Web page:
Three years ago, Andrew Hundley was still in prison. And only a few years before that, he had little hope he would ever re-enter society.
But on Friday, Hundley turned his tassel at the Pete Maravich Assembly Center, signifying his graduation from LSU with honors — a far cry from the Louisiana state prisons where he served almost 20 years.
"I could not imagine three years ago that I would be in this position: … an individual that’s accepted in his community as a strong contributor to society," said Hundley, who was released on parole in June 2016 following a string of Supreme Court decisions on youth criminology. "It’s just strengthened my belief in the power of second chances."
Hundley, now 37, was the state's first juvenile lifer freed from prison after the U.S. Supreme Court ruled that mandatory life-without-parole sentences for juveniles were unconstitutional. The court found in Montgomery v. Louisiana that youthful offenders have a greater capacity for change than adults and deserve a meaningful opportunity at release.
Less than 36 hours after his release from prison, Steve Perkins sat in front of a class of law students, giving them advice.
That decision in 2016 signaled a reckoning for many hundreds of such cases across the nation — and about 300 in Louisiana, including Hundley's — that deserved new consideration for a shot at freedom.
Hundley, a native of Eunice, was convicted of second-degree murder in the 1997 slaying of 14-year-old Terri Elizabeth Pitre, whose body was found burned and badly beaten behind a grocery store on La. 13 in Mowata, a small community 10 miles north of Crowley. Hundley was 15 at the time of the killing.
Convicted as an adult despite his age, Hundley was sentenced to mandatory life without parole.
Two decades later, Hundley, afforded his opportunity at parole, focused on getting back into the classroom as well as helping those he left behind in prison.
Building on the high school diploma and college coursework he completed while incarcerated, he first earned his associate's degree in criminal justice from Baton Rouge Community College and then his bachelor's in sociology, with a concentration in criminal justice, from LSU.
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Hundley, who now resides in New Orleans, plans to continue his education this fall at Loyola University at New Orleans, working toward a master's degree in criminology and justice.
"Regardless of my prior incarceration, this degree, for me, means that I have social capital," Hundley said. "It opens the door for opportunities. Frankly, I have life experiences that are meaningful to potential employers and people who collaborate with my nonprofit, but now I have the academic background."
While he was taking classes, Hundley also helped found the Louisiana Parole Project, a nonprofit that helps juvenile lifers and long-serving prisoners through the parole process and, if granted, their re-entry into society. He is now the executive director.
Following his June 2016 parole hearing, 53 other juvenile lifers have gone before the Louisiana Committee on Parole, and all but 10 have been granted freedom. Hundley and his team at the Louisiana Parole Project have worked with all of them, representing most during the parole hearing through their re-entry, facilitating intensive reintegration plans.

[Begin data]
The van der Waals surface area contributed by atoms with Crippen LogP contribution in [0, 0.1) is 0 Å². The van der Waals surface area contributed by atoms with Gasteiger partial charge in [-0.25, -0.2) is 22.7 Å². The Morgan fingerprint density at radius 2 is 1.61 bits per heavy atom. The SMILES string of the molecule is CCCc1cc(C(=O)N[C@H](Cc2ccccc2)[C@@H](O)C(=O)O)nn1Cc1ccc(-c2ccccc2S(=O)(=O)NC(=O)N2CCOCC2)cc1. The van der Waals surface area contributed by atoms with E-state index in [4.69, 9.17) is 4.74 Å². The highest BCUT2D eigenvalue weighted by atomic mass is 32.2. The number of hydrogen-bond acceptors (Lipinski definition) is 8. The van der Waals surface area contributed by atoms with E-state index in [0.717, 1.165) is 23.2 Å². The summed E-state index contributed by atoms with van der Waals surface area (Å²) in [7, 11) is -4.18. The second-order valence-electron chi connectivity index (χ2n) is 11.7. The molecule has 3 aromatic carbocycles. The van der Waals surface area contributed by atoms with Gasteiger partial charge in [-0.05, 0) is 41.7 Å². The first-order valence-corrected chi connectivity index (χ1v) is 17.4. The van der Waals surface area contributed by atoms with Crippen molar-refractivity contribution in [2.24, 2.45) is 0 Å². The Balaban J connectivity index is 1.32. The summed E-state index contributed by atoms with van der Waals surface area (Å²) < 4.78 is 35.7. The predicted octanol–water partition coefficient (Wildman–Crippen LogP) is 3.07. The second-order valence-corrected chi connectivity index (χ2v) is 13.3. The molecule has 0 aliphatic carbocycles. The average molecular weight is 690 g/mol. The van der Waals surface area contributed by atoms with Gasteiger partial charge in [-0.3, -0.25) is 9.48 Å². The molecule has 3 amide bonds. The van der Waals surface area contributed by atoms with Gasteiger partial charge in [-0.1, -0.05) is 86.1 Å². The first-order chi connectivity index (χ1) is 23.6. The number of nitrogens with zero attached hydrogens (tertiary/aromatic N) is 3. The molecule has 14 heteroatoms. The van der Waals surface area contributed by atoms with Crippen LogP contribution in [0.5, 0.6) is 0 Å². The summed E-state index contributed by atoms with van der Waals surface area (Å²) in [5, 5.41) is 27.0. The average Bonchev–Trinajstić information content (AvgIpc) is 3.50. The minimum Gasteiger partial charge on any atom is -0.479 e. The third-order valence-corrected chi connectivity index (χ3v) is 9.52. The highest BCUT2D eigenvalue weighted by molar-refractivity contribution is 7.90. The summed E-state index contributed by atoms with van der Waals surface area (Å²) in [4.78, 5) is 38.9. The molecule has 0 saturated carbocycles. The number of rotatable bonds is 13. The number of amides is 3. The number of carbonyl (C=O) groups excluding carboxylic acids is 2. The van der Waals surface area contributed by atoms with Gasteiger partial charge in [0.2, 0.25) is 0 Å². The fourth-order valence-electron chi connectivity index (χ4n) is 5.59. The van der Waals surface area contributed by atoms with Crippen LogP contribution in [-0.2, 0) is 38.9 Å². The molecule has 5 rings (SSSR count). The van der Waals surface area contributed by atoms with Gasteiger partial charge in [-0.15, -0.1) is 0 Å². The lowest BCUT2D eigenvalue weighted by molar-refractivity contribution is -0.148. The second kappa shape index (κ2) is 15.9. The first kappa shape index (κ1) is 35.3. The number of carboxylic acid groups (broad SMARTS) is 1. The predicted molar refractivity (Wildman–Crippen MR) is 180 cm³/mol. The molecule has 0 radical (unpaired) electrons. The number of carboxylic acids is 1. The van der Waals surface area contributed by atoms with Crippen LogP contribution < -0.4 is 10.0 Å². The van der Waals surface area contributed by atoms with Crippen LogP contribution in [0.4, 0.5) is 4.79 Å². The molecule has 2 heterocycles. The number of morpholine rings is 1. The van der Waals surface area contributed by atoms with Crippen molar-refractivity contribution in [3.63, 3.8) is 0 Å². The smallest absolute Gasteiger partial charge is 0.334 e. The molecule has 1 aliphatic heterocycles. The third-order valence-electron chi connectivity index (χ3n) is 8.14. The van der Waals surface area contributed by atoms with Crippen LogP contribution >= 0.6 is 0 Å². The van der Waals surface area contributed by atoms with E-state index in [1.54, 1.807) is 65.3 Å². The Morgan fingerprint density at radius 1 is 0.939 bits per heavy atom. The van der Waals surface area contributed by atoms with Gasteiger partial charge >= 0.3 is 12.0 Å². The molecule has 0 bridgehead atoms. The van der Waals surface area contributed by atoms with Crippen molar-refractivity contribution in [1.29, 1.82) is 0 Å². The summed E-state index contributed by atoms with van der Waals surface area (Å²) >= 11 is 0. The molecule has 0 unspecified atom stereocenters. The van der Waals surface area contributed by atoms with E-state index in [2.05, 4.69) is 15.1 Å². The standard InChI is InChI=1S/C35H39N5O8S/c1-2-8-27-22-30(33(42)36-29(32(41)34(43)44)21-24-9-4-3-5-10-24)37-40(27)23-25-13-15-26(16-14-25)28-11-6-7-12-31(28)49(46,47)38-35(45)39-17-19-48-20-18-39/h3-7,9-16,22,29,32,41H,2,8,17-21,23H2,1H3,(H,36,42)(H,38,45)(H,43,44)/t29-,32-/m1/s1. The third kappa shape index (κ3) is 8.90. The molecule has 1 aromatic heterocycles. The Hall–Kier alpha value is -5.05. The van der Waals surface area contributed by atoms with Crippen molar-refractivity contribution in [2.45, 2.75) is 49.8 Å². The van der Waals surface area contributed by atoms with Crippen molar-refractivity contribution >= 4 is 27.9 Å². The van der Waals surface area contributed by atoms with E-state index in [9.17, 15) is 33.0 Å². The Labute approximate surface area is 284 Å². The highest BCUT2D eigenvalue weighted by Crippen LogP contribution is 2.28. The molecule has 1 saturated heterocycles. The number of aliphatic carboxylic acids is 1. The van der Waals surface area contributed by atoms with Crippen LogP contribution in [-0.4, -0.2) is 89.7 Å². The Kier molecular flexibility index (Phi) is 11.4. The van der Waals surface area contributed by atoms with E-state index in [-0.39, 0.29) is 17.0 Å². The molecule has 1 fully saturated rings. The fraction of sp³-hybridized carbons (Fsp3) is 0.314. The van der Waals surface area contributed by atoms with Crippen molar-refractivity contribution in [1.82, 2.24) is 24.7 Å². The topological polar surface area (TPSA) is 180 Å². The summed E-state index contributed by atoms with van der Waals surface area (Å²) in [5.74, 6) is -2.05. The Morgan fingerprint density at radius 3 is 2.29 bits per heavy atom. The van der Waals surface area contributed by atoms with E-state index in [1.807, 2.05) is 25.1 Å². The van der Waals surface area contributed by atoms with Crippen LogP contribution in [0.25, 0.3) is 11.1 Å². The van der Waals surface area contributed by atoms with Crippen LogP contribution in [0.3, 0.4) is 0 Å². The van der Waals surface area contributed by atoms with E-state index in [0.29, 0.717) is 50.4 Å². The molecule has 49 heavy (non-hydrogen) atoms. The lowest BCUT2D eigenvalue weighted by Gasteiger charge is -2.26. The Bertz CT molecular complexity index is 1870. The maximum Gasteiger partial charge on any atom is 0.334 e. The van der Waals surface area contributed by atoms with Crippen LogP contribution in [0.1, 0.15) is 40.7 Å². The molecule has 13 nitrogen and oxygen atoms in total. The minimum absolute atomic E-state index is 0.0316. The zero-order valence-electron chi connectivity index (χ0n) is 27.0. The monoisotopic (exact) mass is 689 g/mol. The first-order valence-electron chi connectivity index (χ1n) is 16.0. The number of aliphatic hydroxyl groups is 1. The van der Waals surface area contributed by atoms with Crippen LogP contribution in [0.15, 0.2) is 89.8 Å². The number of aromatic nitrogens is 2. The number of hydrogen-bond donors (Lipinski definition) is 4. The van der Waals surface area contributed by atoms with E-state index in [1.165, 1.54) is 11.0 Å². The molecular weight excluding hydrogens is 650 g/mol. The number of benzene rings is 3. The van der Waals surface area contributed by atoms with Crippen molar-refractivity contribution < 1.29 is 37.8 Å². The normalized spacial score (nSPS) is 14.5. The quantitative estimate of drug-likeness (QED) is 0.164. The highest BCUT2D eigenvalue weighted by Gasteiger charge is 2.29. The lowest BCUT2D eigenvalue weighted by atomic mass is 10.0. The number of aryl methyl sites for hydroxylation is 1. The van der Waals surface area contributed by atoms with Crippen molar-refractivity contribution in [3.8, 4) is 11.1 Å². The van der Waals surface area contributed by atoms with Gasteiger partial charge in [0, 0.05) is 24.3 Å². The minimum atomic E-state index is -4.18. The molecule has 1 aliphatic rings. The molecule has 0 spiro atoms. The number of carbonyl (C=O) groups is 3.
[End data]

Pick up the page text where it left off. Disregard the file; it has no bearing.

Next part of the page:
"The clients that we serve are able to achieve great things if given the opportunity," Hundley said.
None of the Louisiana Parole Project clients have returned to prison; most are employed, have stable housing, and Hundley hopes a few will soon follow in his path of higher education. He took one of his clients on a tour of BRCC last week.
Hundley “is what the Montgomery decision is all about," said Marty Lensing, the former warden of Elayn Hunt Correctional Center and a former professor at BRCC who taught Hundley. "People do impulsive things in their youth (but) once they mature and have a chance to change, (they) are serious about change. … He’s kind of set the bar when it comes to rehabilitation and refocusing themselves for a successful re-entry into society."
Louisiana was the nation's third top jailer of so-called juvenile lifers when the Supreme Court said in 2016 that, except in the most rare cas…
Lensing said he's seen youthful offenders transform their lives, despite their heinous crimes, and noted there's no better form of rehabilitation than education. Studies have found that educational opportunities reduce prisoners' chances of returning to the criminal justice system, with higher education degrees showing the largest impact.
Hundley, at his 2016 parole hearing, took responsibility for Pitre's death, sharing his remorse for his actions. Some of Pitre's family members opposed his release, and as a part of his parole conditions, Hundley is barred from entering Acadia Parish, where Pitre's family still lives.
“I recognize that all the good that I could do would not undo what I did years ago," Hundley testified at the hearing. "But I will say that if I’m given a second chance, I will spend every day trying to give back to this world, even though I can never replace what I stole from it."
While Hundley knows he's privileged in the support network that has helped fuel his accomplishments, he continues to argue that he is not an exception. He says that given the same opportunities and support, many people like him — other juvenile lifers or long-serving prisoners — can thrive back in society.
But Paul Guidry, a criminal justice professor at BRCC, said Hundley will always stand out among the many success stories of people returning from prison.
“I loved to have him in class. He challenged me as a professor and I learned a lot from him," Guidry said. "It's one of the most extraordinary success stories.”
Henry Montgomery's victory at the U.S. Supreme Court in 2016 created a way for hundreds of prisoners like him — those convicted of horrific cr…